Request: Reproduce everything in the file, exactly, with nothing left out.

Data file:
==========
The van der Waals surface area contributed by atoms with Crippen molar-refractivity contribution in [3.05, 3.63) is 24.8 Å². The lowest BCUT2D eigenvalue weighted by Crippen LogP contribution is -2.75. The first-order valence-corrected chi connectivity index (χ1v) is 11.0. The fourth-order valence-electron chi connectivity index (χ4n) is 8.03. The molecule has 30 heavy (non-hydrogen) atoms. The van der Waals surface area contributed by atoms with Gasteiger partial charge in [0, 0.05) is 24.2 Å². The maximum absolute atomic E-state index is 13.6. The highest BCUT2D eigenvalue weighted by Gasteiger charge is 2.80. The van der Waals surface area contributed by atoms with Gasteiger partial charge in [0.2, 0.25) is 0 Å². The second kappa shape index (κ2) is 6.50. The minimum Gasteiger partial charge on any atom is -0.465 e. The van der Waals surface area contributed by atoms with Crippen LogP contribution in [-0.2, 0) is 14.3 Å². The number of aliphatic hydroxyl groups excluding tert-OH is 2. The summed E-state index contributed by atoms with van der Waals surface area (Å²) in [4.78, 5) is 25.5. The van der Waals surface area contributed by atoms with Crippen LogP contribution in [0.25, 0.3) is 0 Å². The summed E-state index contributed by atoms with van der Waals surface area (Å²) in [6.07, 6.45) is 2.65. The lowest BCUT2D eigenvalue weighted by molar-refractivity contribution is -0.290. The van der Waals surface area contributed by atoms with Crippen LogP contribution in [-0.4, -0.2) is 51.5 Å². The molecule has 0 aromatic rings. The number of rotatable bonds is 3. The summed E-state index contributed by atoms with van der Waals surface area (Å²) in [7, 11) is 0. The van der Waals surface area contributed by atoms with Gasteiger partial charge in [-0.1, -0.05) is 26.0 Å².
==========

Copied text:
The van der Waals surface area contributed by atoms with Crippen molar-refractivity contribution in [3.05, 3.63) is 24.8 Å². The lowest BCUT2D eigenvalue weighted by Crippen LogP contribution is -2.75. The first-order valence-corrected chi connectivity index (χ1v) is 11.0. The fourth-order valence-electron chi connectivity index (χ4n) is 8.03. The molecule has 30 heavy (non-hydrogen) atoms. The van der Waals surface area contributed by atoms with Gasteiger partial charge in [0, 0.05) is 24.2 Å². The maximum absolute atomic E-state index is 13.6. The highest BCUT2D eigenvalue weighted by Gasteiger charge is 2.80. The van der Waals surface area contributed by atoms with Gasteiger partial charge in [0.2, 0.25) is 0 Å². The second kappa shape index (κ2) is 6.50. The minimum Gasteiger partial charge on any atom is -0.465 e. The van der Waals surface area contributed by atoms with Crippen LogP contribution in [-0.2, 0) is 14.3 Å². The number of aliphatic hydroxyl groups excluding tert-OH is 2. The summed E-state index contributed by atoms with van der Waals surface area (Å²) in [4.78, 5) is 25.5. The van der Waals surface area contributed by atoms with Crippen LogP contribution in [0.25, 0.3) is 0 Å². The summed E-state index contributed by atoms with van der Waals surface area (Å²) in [6.07, 6.45) is 2.65. The lowest BCUT2D eigenvalue weighted by molar-refractivity contribution is -0.290. The van der Waals surface area contributed by atoms with Crippen LogP contribution in [-0.4, -0.2) is 51.5 Å². The molecule has 0 aromatic rings. The number of rotatable bonds is 3. The summed E-state index contributed by atoms with van der Waals surface area (Å²) in [7, 11) is 0. The van der Waals surface area contributed by atoms with Gasteiger partial charge in [-0.1, -0.05) is 26.0 Å².